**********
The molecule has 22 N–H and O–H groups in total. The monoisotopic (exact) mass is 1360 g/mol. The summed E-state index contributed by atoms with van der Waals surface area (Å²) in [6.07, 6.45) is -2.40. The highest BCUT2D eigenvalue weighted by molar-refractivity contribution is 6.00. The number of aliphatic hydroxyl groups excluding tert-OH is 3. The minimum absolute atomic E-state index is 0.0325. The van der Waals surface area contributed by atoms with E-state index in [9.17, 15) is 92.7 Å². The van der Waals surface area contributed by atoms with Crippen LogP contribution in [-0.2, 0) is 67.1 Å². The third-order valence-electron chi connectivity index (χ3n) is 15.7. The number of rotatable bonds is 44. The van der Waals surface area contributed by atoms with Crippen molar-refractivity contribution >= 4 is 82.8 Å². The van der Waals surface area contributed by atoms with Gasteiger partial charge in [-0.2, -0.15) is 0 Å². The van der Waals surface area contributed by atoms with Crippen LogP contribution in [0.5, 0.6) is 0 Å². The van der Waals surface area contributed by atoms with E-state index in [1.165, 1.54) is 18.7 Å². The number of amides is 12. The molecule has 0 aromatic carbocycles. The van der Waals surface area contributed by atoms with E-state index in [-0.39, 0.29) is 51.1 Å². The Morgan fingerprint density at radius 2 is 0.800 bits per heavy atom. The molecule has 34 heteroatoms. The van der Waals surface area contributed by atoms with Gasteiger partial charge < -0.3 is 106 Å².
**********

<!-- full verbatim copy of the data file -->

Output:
The molecule has 22 N–H and O–H groups in total. The monoisotopic (exact) mass is 1360 g/mol. The summed E-state index contributed by atoms with van der Waals surface area (Å²) in [6.07, 6.45) is -2.40. The highest BCUT2D eigenvalue weighted by molar-refractivity contribution is 6.00. The number of aliphatic hydroxyl groups excluding tert-OH is 3. The minimum absolute atomic E-state index is 0.0325. The van der Waals surface area contributed by atoms with E-state index in [9.17, 15) is 92.7 Å². The van der Waals surface area contributed by atoms with Crippen LogP contribution in [-0.2, 0) is 67.1 Å². The third-order valence-electron chi connectivity index (χ3n) is 15.7. The number of rotatable bonds is 44. The van der Waals surface area contributed by atoms with Crippen molar-refractivity contribution >= 4 is 82.8 Å². The van der Waals surface area contributed by atoms with Gasteiger partial charge in [-0.2, -0.15) is 0 Å². The van der Waals surface area contributed by atoms with Crippen LogP contribution in [0.5, 0.6) is 0 Å². The van der Waals surface area contributed by atoms with E-state index in [1.165, 1.54) is 18.7 Å². The number of amides is 12. The molecule has 0 aromatic carbocycles. The van der Waals surface area contributed by atoms with E-state index in [-0.39, 0.29) is 51.1 Å². The Morgan fingerprint density at radius 2 is 0.800 bits per heavy atom. The molecule has 34 heteroatoms. The van der Waals surface area contributed by atoms with Gasteiger partial charge < -0.3 is 106 Å².